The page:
Let me explain what I mean by ‘Death Valley’, this is the part of your recruitment journey where you have done all the really hard stuff (like writing your role brief, advertising the job, searching for candidates, engaging recruiters, hours of reading CV’s, interviewing, testing, deliberating, making an offer etc).
It’s the bit where you have had your offer accepted, your chosen one is going to resign from their current employer and you are waiting for them to start (usually in several weeks, or months’ time).
And why is it a ‘Valley of Death’?
Because this is when most recruitment processes fail, your candidate is made a counteroffer, or an offer elsewhere because they are so sought after.
It is also the point where you have invested about as much as you can into the recruiting process and for it to fail now puts you right back to the start, a bit like that long snake near the end of a game of snakes and ladders! And as you can imagine, there are plenty of snakes in ‘Death Valley’!
So how can you improve your offered candidate’s chances of making it across the valley and into the arms of your business on the other side?
Firstly, don’t think that because your candidate has accepted your offer that your work is done. This is where your work really begins and it’s all about communication.
Don’t just send them a letter and a contract, message them, congratulate and welcome them, make a personalised welcome video, advise them on when and how you will keep checking in.
Ask them to let you know when they have resigned and what their current boss had to say about it (to gauge likelihood of them staying).
Use reasons to stay in touch, invite them to a company function or event.
Stay in touch on their favoured social media, sharing any company news and updates.
Ask for their ideas on the things they will be working with you on.
Invite them back in to meet any team member they may have missed during the selection process.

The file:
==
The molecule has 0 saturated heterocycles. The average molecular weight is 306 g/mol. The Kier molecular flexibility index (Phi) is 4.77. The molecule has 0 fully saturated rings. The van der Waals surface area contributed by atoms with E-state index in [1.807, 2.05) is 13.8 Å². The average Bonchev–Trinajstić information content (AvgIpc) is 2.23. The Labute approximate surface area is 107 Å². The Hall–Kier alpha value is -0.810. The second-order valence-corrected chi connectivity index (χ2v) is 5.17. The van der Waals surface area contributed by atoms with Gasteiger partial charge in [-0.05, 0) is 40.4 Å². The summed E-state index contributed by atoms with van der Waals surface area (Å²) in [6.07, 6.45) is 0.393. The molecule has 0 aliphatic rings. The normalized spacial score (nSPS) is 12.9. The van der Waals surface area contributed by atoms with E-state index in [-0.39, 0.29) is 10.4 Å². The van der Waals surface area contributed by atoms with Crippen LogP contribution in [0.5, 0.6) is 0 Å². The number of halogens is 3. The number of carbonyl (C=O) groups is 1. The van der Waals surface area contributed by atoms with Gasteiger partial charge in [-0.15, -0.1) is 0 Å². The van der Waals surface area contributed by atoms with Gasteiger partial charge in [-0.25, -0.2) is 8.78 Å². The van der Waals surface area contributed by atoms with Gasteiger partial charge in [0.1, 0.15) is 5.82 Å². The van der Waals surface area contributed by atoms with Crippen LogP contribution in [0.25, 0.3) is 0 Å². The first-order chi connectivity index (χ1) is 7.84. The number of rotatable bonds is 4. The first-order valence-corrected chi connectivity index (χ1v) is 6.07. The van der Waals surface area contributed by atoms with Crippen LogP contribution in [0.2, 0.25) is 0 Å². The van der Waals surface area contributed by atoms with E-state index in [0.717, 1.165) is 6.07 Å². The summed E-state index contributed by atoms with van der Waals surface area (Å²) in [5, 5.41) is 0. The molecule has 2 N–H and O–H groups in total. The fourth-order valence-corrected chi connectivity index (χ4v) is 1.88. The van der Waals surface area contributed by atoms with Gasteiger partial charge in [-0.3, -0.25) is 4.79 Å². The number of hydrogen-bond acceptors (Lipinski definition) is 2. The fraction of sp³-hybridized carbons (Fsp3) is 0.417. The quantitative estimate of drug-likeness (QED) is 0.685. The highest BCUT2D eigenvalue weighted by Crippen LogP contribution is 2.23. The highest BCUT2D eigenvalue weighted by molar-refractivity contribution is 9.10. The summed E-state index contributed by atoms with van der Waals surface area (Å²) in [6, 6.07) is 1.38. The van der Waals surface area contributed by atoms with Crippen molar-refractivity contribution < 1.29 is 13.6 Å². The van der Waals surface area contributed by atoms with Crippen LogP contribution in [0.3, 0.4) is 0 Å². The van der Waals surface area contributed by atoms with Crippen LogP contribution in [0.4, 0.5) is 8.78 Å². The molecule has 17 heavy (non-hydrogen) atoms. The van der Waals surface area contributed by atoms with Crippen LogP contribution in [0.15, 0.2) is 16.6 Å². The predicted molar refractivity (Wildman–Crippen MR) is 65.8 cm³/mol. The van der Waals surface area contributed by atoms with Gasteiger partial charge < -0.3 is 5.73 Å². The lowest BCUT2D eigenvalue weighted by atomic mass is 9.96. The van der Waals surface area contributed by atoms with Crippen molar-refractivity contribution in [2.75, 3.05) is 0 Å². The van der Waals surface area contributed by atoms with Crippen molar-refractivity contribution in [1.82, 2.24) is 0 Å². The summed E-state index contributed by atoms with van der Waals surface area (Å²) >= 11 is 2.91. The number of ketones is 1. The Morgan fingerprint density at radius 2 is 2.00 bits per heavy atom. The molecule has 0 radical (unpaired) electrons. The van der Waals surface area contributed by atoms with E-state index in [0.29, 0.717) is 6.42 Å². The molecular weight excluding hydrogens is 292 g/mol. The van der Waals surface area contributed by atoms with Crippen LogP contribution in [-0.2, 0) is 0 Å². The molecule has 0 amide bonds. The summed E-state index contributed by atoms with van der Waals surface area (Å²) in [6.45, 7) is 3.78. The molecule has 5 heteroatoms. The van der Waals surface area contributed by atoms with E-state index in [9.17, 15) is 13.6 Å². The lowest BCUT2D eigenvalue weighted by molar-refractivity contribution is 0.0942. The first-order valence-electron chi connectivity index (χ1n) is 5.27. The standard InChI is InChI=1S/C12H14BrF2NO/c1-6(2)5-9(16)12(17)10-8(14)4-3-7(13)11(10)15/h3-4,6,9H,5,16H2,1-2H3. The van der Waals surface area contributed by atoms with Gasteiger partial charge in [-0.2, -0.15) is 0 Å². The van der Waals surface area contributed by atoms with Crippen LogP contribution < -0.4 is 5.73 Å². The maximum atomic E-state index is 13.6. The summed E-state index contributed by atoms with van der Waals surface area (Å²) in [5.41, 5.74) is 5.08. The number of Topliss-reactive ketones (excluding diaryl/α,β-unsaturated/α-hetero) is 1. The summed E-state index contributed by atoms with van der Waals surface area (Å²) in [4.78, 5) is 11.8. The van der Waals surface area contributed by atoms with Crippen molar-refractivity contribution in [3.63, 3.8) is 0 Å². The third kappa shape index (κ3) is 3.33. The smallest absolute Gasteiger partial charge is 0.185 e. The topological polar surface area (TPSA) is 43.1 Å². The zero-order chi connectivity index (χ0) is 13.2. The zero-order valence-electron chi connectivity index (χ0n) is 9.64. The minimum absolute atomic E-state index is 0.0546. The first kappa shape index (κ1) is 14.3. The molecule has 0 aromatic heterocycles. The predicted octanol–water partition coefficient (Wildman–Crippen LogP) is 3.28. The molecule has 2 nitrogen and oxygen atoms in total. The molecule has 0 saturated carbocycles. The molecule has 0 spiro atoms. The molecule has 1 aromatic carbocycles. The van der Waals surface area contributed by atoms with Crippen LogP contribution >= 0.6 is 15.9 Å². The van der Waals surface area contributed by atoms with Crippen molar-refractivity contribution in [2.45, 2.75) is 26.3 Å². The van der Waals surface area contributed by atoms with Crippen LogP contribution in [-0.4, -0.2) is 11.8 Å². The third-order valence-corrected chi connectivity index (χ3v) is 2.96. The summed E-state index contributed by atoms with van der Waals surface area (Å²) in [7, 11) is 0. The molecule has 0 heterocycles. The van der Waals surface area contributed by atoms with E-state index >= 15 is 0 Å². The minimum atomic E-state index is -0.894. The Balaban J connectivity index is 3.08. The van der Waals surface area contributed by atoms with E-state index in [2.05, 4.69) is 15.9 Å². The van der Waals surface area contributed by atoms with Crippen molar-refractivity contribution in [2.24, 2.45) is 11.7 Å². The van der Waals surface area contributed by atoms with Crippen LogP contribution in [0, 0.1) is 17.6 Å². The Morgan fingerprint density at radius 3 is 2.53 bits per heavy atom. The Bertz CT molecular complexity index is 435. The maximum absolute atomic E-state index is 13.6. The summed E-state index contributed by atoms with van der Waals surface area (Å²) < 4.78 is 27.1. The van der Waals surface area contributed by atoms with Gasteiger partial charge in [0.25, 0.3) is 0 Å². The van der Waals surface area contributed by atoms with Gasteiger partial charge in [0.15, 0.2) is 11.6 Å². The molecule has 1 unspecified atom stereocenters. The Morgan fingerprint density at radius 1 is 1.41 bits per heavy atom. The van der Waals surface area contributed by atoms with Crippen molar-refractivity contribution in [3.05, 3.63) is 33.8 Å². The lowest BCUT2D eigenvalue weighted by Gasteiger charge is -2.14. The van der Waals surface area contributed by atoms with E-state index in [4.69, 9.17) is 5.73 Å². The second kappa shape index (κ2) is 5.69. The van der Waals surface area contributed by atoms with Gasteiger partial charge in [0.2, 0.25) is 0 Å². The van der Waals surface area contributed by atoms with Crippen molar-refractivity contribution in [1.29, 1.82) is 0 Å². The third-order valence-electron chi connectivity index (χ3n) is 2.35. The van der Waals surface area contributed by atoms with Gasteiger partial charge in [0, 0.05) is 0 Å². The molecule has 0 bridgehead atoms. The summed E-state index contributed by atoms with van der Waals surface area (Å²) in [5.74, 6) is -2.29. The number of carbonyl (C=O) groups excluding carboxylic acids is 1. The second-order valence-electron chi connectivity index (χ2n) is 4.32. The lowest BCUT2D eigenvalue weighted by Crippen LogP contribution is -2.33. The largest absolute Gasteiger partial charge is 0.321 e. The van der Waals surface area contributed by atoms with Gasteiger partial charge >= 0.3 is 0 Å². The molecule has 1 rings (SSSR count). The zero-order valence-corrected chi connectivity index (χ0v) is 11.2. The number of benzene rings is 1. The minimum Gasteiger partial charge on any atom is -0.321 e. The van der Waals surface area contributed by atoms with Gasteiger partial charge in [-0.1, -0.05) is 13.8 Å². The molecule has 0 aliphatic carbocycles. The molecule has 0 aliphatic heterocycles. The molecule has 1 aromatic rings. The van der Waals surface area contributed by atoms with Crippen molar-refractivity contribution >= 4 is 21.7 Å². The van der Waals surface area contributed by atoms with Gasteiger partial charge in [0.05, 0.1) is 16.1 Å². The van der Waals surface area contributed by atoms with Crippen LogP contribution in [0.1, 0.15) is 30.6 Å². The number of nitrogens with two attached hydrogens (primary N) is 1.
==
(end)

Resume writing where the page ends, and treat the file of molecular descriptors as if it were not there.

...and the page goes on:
Send them pictures of their new work environment, equipment, or things of relevance.
Send them learning material to help them familiarise themselves with the role.
Ask them how they are feeling at every step or if anything has changed.
This is not really HR’s job, it’s really the role of the Line Manager to build this relationship with their new report.
Send employee survey results (only if they’re positive!) or any employee testimonials, videos or endorsements to cement their decision to join you (avoid what is known in marketing as “post cognitive dissonance”, basically buyer’s remorse!).
Be prepared for their arrival, have their workspace set up, set time aside for a tour, introductions, and welcomes.
Hand hold them through their first steps in your business, discuss their work and help them plan their first days.
Remind them of the match between you and explain the company’s values and expectations
Continuously remind them of their excellent decision to join you, with affirming actions and discussion.
Keep this going for 100 days after they have started, as this is when they are most vulnerable to being missed by their former employer, their CV still has a pulse in the marketplace and their expectations of your business are under the most scrutiny. Every time they see a friend or family member one of the first questions they will be asked is “how’s your new job going?”
We have a client who took this concept quite literally and put up a large poster of Death Valley on their office wall, moving the names of new recruits along the picture on post-it notes as each check point was completed. By systemising the process, they improved recruitment success by 65% and saved £000’s.
As specialist recruiters for engineering and manufacturing businesses we get to what works well every day and happily share best practice with you to improve your business through people.
If you would like to work with us to find, select and attract the best people for your business, contact us on 01530 833825, or email firstname.lastname@example.org